The news is full of horror stories about the ‘cost of living crisis’ (1, 2, 3). People choosing between heating and eating. It’s getting bad for those at the financial margin, and the theory goes once that punished margin hits a tipping point, to a recession we shall head. The prospect of rocketing inflation isn’t a surprise if you’ve had your ear to the ground, it was kind of evident at least a year ago, when Monevator was already talking about it (4).
Fearing such things I locked in a 1.65% mortgage for five years twelve months ago. Should see us through the worst, or at least until we’re ready to move and capitalise on a distressed market. Elsewhere inflation is pushing up our monthly budgets. It has made me realise how much each month was spent on discretionary items, eating out, etc. I thought we were pretty good, but now the amount we’re spending on essentials has gone up, I’m suddenly seeing where we need to, and could have, reined in spending.
I think this was a strong case of insidious lifestyle creep. In the past couple of years we’ve added a baby with associated costs to the family, but we’ve also as a couple had many conversations about how we’re living. For a long time we’ve continued our fairly student lifestyles, not unlike Monevator in his 30s (5). Yes we had a house, but we bought a wreck when we were young, bought tools and did it up, turning a bit of a profit. We lived in cheap parts of the UK, where our mortgage was comparable to rent. Furniture was hand-me-downs, flea market or charity shop bought (BHF FTW). Clothes were bought on sale or from charity shops, from good brands in fairly timeless styles. We avoided most standard lifestyle inflation traps, but at same time we had a habit of buying things that “will do”. So in the last year we started to buy some things which were more than “that’ll do”, to be things we truly liked no matter the cost. Not major stuff, a few bits of furniture, some clothes here, some shoes there.
It’s culminated in a major purchase this month. My daily driver up until now has been a tatty but reliable 20-year old estate. It brought the baby home, it’s helped me move house about eight times, as I’ve shuttled around the country during training. I bought it eight years ago for £2,000. It’s cost me a further £5,700 in repairs over the time I’ve owned it. I’ll do a full run-down of costs in a separate post. In the last six months it’s started generating bills every month of around £150, as various things have gone wrong. So I made a decision to sell it.
It’s been replaced by something very new, very safe and hopefully reliable. I’ve been looking for around six months, and I’m cursing not replacing it sooner. What was £7,000 two years ago is now £10,000. The sort of car we wanted to replace my daily, a family car which can ferry us all in comfort and safety, has dramatically shot up in price.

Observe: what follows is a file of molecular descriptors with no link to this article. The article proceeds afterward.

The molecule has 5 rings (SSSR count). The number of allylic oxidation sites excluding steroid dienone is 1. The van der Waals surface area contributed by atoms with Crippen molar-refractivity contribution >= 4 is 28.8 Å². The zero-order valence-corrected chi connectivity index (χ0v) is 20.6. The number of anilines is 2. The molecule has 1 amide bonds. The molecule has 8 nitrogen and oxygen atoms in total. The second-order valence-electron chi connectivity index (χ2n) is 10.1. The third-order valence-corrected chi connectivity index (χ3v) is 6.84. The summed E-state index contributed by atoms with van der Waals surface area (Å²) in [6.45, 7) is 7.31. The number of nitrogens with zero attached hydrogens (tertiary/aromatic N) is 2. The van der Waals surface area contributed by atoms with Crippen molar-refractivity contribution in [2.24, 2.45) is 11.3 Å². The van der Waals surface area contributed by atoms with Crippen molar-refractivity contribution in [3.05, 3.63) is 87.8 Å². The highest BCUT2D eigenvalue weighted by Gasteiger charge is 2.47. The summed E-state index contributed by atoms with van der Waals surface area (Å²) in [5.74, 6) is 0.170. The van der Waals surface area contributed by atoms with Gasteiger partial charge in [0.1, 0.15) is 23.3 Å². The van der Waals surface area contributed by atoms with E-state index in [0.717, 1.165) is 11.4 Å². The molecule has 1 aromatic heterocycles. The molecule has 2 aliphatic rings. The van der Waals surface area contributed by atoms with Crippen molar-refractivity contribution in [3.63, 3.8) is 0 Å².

And this is where the lifestyle inflation comes in (6). We’ve decided to use some of my (overly cautious) emergency fund alongside savings to get a more modern car than we planned from a luxury marque. It’s a lot of car, for a lot of money, that we will hopefully keep for a long time. It’s more than we need. It’s got luxuries, and feeds our sense of entitlement (we deserve it, we work hard), and our sense of status (we’re important people with important jobs) (7, 8). The sensible choice would be another ten year old work-horse, not a four year old show-pony.
- New furniture (as described above; new coffee tables, sideboards, bed and mattress, wardrobes…)
- Gym memberships (gone from the council to a fancy gym – this did help with my motivation, but back to the council one I go)
- Eating out or takeaway in (went up for a long time, we’re now cutting down)
- Holidays (we had a really nice one recently to a resort, but maybe we can go back to cheap AirBnBs with friends)
- Brand name foods – we don’t do this
- Clothing – yep, as above
- Organic foods – we do a lot of this.
We’ve made a lot of changes from needs to wants. And I guess that’s lifestyle inflation. So maybe we’ll do a bit of substitution for a while, and pause our discretionary spend (11). More money to chuck in the markets that way…
Checking the assets and liabilities:
These are taken, as always, from my Beast Budget spreadsheet. I saved just 5% of my salary in April, as many got moved about and prepared for an impending car purchase. My net worth fell by half a percent thanks to the markets trending down.
As compared to my four year back-calculated mean monthly spend:
- Groceries: March £225, April £220, budget £220
- Eating out & Takeaway: March £79.62, April £50, budget £50
- Transport: March £432, April £158, budget £330
- Holiday: Mar £125, Apr £0, budget £40
- Personal: Mar £85, Apr £60, budget £120
- Health: Mar £47.95, Apr £92, budget £150
- Misc: Mar £96.56, Apr £92, budget £215
- Work fees: Mar £189, Apr £344, budget £265 (splitting the difference of this lumpy spend)
In the garden:
Grass mown and re-seeded, potatoes sown, lettuces, beans, celery and tomatoes potting on. A bit more time means a bit more growth.